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What’s new in the Netherlands?

When I'm updating my guidebooks, one of my favorite places to visit is rollicking Amsterdam. This Dutch metropolis is ever changing — and ever crowded with fun-loving sightseers.
The Royal Palace in Amsterdam is re-opening after a three-year renovation.Rick Steves
/ Source: Tribune Media Services

When I'm updating my guidebooks, one of my favorite places to visit is rollicking Amsterdam. This Dutch metropolis is ever changing — and ever crowded with fun-loving sightseers.

Throughout the year, visitors line up to see its three top sights: the Van Gogh Museum, the Rijksmuseum (with Rembrandts, Vermeers and more), and the compelling Anne Frank House. The lines at the sights are generally for buying tickets rather than getting in. To avoid the wait, simply buy your tickets online on the museums' Web sites.

The Van Gogh Museum offers the world's finest collection of Vincent's paintings. But from now through June, it's filled with even more. The special “Van Gogh and the Colors of the Night” exhibit gathers together the artist's nighttime works from other museums, including the world-famous “Starry Night.”

If you want to complement your Dutch art appreciation with some Dutch alcohol appreciation, gin drinkers can learn the fine points, create their own blend and then have a bartender mix it on the spot at the new House of Bols: Cocktail & Genever Experience. This modern distillery, designed to give tourists an appreciation of Dutch gin, just opened across the street from the Van Gogh Museum. (And a few blocks away, beer lovers can soak up the recently re-opened Heineken Experience, located at the site of the former Heineken brewery.)

On sunny summer days, the Rijksmuseum offers a fun “lunch-box-with-a-blanket-in-the-park” deal (about $17 with museum entry or about $6 for just the boxed lunch and a loaner blanket). There are plenty of picnic spots on the pleasant museum grounds between the Rijks and Van Gogh museums.

Across town, on the park-like square called the Rembrandtplein, you can now experience Rembrandt's masterpiece, “The Night Watch,” in 3-D by checking out a new, kid-friendly statue based on the painting.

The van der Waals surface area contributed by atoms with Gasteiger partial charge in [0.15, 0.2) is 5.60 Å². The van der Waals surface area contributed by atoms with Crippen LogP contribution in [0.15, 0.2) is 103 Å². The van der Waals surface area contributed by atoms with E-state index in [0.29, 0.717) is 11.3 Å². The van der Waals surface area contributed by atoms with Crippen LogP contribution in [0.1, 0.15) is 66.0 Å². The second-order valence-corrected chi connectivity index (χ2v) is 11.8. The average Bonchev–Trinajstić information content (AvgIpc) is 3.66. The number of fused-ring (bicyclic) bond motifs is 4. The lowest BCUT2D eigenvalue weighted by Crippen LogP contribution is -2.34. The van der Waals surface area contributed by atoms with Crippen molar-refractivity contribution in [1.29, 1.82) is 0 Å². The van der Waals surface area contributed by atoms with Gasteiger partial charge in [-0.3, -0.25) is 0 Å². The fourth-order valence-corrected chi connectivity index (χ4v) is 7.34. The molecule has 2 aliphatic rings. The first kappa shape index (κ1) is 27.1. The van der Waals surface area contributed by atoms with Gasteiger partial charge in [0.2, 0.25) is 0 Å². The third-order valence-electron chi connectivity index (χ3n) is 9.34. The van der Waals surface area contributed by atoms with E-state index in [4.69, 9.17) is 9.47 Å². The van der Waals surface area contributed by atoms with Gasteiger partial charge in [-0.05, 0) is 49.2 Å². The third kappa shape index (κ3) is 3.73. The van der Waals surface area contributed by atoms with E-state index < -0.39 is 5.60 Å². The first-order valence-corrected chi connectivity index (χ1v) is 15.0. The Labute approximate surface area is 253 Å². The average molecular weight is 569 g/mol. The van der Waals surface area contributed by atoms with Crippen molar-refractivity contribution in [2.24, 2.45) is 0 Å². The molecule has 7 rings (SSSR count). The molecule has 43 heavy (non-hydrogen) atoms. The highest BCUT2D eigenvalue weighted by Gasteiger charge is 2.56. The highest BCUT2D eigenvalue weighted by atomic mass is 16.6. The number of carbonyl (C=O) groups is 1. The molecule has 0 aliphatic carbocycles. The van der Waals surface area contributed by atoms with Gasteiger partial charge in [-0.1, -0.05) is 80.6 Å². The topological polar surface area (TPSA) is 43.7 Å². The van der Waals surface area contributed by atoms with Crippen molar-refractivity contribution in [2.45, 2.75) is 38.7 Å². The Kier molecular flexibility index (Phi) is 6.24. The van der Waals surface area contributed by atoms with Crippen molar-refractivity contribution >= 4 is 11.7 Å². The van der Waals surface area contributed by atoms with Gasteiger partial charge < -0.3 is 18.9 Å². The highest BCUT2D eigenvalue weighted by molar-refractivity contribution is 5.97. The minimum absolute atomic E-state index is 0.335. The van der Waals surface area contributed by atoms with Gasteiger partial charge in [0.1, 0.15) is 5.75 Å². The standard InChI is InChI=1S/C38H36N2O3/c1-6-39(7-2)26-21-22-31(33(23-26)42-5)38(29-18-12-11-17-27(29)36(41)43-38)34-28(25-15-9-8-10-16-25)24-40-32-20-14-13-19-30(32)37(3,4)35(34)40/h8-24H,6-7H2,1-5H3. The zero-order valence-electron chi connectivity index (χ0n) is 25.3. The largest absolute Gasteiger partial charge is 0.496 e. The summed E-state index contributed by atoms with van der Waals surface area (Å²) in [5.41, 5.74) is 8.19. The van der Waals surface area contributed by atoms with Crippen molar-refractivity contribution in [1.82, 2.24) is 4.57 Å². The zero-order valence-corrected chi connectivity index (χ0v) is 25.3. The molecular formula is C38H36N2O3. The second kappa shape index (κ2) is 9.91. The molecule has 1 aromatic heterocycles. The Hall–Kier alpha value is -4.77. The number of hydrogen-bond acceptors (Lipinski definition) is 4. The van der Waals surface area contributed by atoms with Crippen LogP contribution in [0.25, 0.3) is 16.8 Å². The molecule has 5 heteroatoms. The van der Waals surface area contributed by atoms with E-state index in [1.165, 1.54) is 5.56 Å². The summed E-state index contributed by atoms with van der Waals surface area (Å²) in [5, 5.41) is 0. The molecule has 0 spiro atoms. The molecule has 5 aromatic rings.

Behind the plain facade of this Amsterdam house, Anne Frank and her family hid from the Nazis for two years.Rick Steves

If inspired by your visit to the Anne Frank House, buy their new pamphlet, “Persecution and Resistance in Amsterdam” (75 cents), which leads you on a self-guided walk to the Dutch Resistance Museum and its impressive World War II exhibits.

Fans of handbags, and perhaps even their reluctant spouses, will enjoy the hardworking Tassenmuseum Hendrikje (Museum of Bags and Purses), which fills an elegant 1664 canal house with artifacts from 500 fascinating and creative years of bag and purse history.

The Royal Palace on Amsterdam's Dam Square re-opens to the public in June after three years of extensive renovations. When constructed in 1648, this sumptuous building was one of Europe's finest. Today, it's the official (though not actual) residence of Queen Beatrix (she lives in The Hague).

In Amsterdam's infamous Red Light District, a number of the windows that once displayed prostitutes now showcase the latest fashions — lit by lights that aren't red. The city government is trying to rein in the sex trade and give the area — so popular among certain “window-shopping” visitors — a little elegance. It's taken over the window leases from landlords and rented them to local fashion designers instead.

Amsterdam's Central Train Station is being renovated and will remain a messy construction project that's expected to inconvenience travelers through 2012. You can save lots of time by getting train tickets and information in a small-town station (such as Haarlem) or at Schiphol Airport's station (where there's wonderful service).

Amsterdam's towering yet relaxed Central Library, a short walk from its train station, offers hundreds of fast Internet terminals and welcomes tourists as well as locals to get online for free. While you're there, enjoy the dramatic views from its terrace and a reasonable meal from its slick top-floor cafeteria.

Or, perhaps you'd like to check your e-mail in a fog of marijuana smoke at one of the city's many “coffeeshops.” The Dutch use this English word to describe places that sell cannabis. While indoor tobacco smoke was banned in 2008, pot smoke is no problem in these shops. In a twist that would seem strange to Americans, Dutch coffeeshops can actually lose their license if they allow tobacco smoking inside their premises.

South of Amsterdam, idyllic Delft — dreamy as a painting by hometown artist Johannes Vermeer — now offers a fine Vermeer Center. While it doesn't have any of the Dutch master's 30-some originals (though Amsterdam's Rijksmuseum has several), the center does a good job tracing the creative mind of Delft's favorite resident, and its shop is the ideal place to buy some “sou-vermeers.” For about $13, the tourist office offers a two-hour walking tour of the town that includes a canal boat trip — just right to savor the place that inspired so much fine art.

Offering new sights and old masterpieces, the Dutch do a dandy job of making this little country a delight for travelers.

( writes European travel guidebooks and hosts travel shows on public television and public radio. E-mail him at , or write to him c/o P.O. Box 2009, Edmonds, Wash. 98020.)